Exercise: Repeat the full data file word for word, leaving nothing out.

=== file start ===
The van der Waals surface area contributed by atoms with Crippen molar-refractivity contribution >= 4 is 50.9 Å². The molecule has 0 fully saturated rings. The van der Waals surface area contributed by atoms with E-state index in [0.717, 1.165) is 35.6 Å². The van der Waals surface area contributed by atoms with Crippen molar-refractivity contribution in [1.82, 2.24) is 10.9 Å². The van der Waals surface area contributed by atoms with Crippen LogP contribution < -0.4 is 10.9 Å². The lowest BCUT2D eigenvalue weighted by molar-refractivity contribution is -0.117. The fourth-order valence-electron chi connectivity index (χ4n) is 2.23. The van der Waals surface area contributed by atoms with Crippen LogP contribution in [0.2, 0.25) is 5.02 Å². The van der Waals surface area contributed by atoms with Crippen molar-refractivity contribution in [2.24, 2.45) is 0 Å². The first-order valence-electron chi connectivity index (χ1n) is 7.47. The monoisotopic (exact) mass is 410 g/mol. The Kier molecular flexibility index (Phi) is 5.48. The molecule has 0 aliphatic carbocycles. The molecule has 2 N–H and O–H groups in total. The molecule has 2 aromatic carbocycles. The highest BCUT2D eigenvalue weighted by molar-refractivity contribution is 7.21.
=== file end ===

The van der Waals surface area contributed by atoms with Crippen molar-refractivity contribution >= 4 is 50.9 Å². The molecule has 0 fully saturated rings. The van der Waals surface area contributed by atoms with E-state index in [0.717, 1.165) is 35.6 Å². The van der Waals surface area contributed by atoms with Crippen molar-refractivity contribution in [1.82, 2.24) is 10.9 Å². The van der Waals surface area contributed by atoms with Crippen LogP contribution < -0.4 is 10.9 Å². The lowest BCUT2D eigenvalue weighted by molar-refractivity contribution is -0.117. The fourth-order valence-electron chi connectivity index (χ4n) is 2.23. The van der Waals surface area contributed by atoms with Crippen LogP contribution in [0.2, 0.25) is 5.02 Å². The van der Waals surface area contributed by atoms with Crippen molar-refractivity contribution in [2.24, 2.45) is 0 Å². The first-order valence-electron chi connectivity index (χ1n) is 7.47. The monoisotopic (exact) mass is 410 g/mol. The Kier molecular flexibility index (Phi) is 5.48. The molecule has 0 aliphatic carbocycles. The molecule has 2 N–H and O–H groups in total. The molecule has 2 aromatic carbocycles. The highest BCUT2D eigenvalue weighted by molar-refractivity contribution is 7.21.